“The Federal Government has announced plans to sign an international treaty designed to facilitate the identification, extradition and conviction of cybercriminals around the world.”

In principle, the thinking and premise behind this is what you would expect in terms of technology issues/practices trying to align with “traditional” laws. But is this happening to mirror “traditional/current” laws in the member countries? What impact such a treaty owned and driven out of the EU for “other members” such as Australia? While 99% of this may be acceptable and most already a practice accepted here, care must be taken that we don’t jump into something without a full understanding of the impacts to our country and it’s citizens.

Are we prepared to fully jump into something like this (albeit, we do formally and in-formally undertake and work against most of these principles now), without other foundation legislation in place that would strengthen our abilities to really make this work on all levels?

The Government(s) in Australia have not really instilled us with much confidence for a while that they truly get IT, IT Security, eCommerce etc. Hopefully this is not another case of kicking something off and then having it come back to haunt them later….and there’s quite a bit of that.

I’m no expert in this field but find it an interesting topic. Am keen on your thoughts.

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Securus Global: IT Security, Penetration Testing, Security Assessments, PCI Compliance, Product Assurance, QualysGuard, Security Strategy, Vulnerability Assessment.



(Also posted this as a question on Twitter; @ddrazic).

Does anyone know a website that documents and posts links to all the more well known Annual Security Surveys and Reports? So many come out, it’s hard to keep track of them all these days.

While I take most with a grain of salt, some do have some decent substance in there. Which ones do you read and which ones do you brush aside? Keen on your thoughts.

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Securus Global: IT Security, Penetration Testing, Security Assessments, PCI Compliance, Product Assurance, QualysGuard, Security Strategy, Vulnerability Assessment.



A bit quiet lately. Sometimes I wonder if there’s more to say that I haven’t covered in the 500+ posts in Beast or Buddha. (The really interesting stuff, you can’t write about for obvious reasons). What do you do? Continue to rehash the old stuff? Sometimes!….which brings me to an interesting discussion.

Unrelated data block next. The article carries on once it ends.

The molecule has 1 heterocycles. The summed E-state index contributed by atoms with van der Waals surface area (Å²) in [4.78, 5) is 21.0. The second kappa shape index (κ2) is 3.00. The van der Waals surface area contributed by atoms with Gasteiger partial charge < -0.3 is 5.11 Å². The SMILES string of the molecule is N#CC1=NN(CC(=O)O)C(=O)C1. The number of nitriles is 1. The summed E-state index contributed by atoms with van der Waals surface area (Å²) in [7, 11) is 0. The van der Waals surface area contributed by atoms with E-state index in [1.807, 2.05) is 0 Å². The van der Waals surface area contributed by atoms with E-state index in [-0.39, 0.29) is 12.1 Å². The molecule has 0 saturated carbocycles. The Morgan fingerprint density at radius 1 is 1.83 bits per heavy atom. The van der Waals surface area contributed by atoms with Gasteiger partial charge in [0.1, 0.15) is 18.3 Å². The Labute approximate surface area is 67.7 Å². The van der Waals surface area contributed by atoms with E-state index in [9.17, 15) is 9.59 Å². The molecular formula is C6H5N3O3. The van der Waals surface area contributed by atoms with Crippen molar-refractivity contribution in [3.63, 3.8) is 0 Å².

We were asked to do a presentation recently on “emerging threats” at a business forum for IT Security and Risk Management professionals. Seems straightforward enough but when looking back over previous such presentations we’ve been doing over the years, nothing much was changing – in particular our recommendations on how organisations should be dealing with “emerging threats”. We could have almost just pulled out “Emerging Threats” presentation, (circa 2002) and done it word for word, (with only a few very minor wording and definition changes, eg; “Cloud”, “APT” etc :) ).

Should we be calling these presentations; “Emerging Responses”? It’s the response part that is in most cases yet to “emerge” effectively! The “threats” (most of them), emerged a long time ago. In many cases, we just call them different things now because we’ve failed to deal with them properly at the time, so it’s easier to rename something – makes it all seem that little bit new, and covers up to a degree for failures in the past.

Am I being unfair? Keen on your thoughts.

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Securus Global: IT Security, Penetration Testing, Security Assessments, PCI Compliance, Product Assurance, QualysGuard, Security Strategy, Vulnerability Assessment.



Symantec Press Release 22 February, 2010: Symantec 2010 State of Enterprise Security Study……

(Time to pump out another piece of marketing to get people thinking about buying Symantec. Here’s the report if you are interested in wasting a few minutes).

Just reading this now…….wooo…..hang on……what I don’t see anywhere in this report is a proud statement that Symantec customers are the lucky few that are safe from malicious attacks that other businesses are facing.

Why is this not in there Symantec? Surely you should be beating your own drums given you so proudly told us all some time ago that your product(s), and I quote; will provide “…proactive protection against unknown and zero-day threats”. It’s the Symantec Guarantee!

As such, surely Symantec customers do not have the same concerns as those poor businesses you mention in your study. Let us know if this was just an error on your part, or Symantec just not wanting to show off here because, surely you would not use bullshit marketing in the past?! :)

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Securus Global: IT Security, Penetration Testing, Security Assessments, PCI Compliance, Product Assurance, QualysGuard, Security Strategy, Vulnerability Assessment.



Classic Chaser work:

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Securus Global: IT Security, Penetration Testing, Security Assessments, PCI Compliance, Product Assurance, QualysGuard, Security Strategy, Vulnerability Assessment.

Posted in: Too cool, cyber crime


Random thoughts: News?, OMG really?….nah!, Awesome marketing move Google!, Using the Net for spying…you naughty boys China…you’re the only ones and need to be punished :) , Hang on, he who controls the pipes…controls it all? It’s okay as long as it’s not someone other than us doing it!, yawn…..news?, Great marketing….I’m pulling out of China too! Write it up journos, I need more business!

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Securus Global: IT Security, Penetration Testing, Security Assessments, PCI Compliance, Product Assurance, QualysGuard, Security Strategy, Vulnerability Assessment.